The Cell Biology of Tissue Morphogenesis lab aims to untangle the events that lead to the development of organs. In this context, the lab studies the formation of the vertebrate retina from cells to tissue and take the interactions between scales into account. The research group further assesses how mechanics influence tissue formation. Importantly, only when developmental programs occur coordinately from one stage to the next can tissues form correctly in time and space.
Thus, the group works on three key steps of retinal formation and investigates their interplay:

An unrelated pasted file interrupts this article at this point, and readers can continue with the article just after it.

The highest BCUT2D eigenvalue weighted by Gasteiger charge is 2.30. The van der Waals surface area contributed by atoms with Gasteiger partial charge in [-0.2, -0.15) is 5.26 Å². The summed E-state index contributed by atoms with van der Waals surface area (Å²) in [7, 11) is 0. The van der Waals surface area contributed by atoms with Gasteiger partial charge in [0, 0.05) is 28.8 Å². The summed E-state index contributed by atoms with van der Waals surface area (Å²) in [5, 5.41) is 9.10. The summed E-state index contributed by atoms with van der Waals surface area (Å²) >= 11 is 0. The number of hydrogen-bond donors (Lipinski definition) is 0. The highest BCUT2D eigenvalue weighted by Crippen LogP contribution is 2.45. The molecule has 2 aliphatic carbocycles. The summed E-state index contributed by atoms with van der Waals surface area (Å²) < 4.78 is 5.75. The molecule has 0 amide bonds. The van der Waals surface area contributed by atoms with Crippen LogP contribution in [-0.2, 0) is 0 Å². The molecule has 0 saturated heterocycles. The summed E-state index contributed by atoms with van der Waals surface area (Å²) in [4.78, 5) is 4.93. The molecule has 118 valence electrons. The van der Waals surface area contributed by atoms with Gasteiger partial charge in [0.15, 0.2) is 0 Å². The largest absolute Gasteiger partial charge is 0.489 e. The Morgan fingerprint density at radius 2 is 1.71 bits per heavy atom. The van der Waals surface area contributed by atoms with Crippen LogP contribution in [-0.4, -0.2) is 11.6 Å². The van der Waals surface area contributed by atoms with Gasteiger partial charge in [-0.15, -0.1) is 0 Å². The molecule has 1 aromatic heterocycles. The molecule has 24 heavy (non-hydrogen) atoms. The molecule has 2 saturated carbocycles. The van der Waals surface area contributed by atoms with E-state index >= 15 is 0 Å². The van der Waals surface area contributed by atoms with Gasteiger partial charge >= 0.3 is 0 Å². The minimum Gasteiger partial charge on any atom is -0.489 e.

1. Elucidating how cells of the optic vesicle rearrange to efficiently form the neuroepithelium and the retinal pigment epithelium that together establish the optic cup.
2. Investigating the proliferation dynamics of neuroepithelial cells leading to optic cup growth until the correct number of cells is generated that poises the system for differentiation.
3. Resolving how and when neuroepithelial cells enter neurogenesis programs. Furthermore, as neurons are frequently born far away from the position at which they later function, investigating how newborn neurons move to the correct layer within the developing tissue, a process termed neuronal lamination.
To get insights into these fundamental questions, the lab combines methods of cell and developmental biology with advanced quantitative imaging, image analysis tools and, in collaboration, theoretical modeling.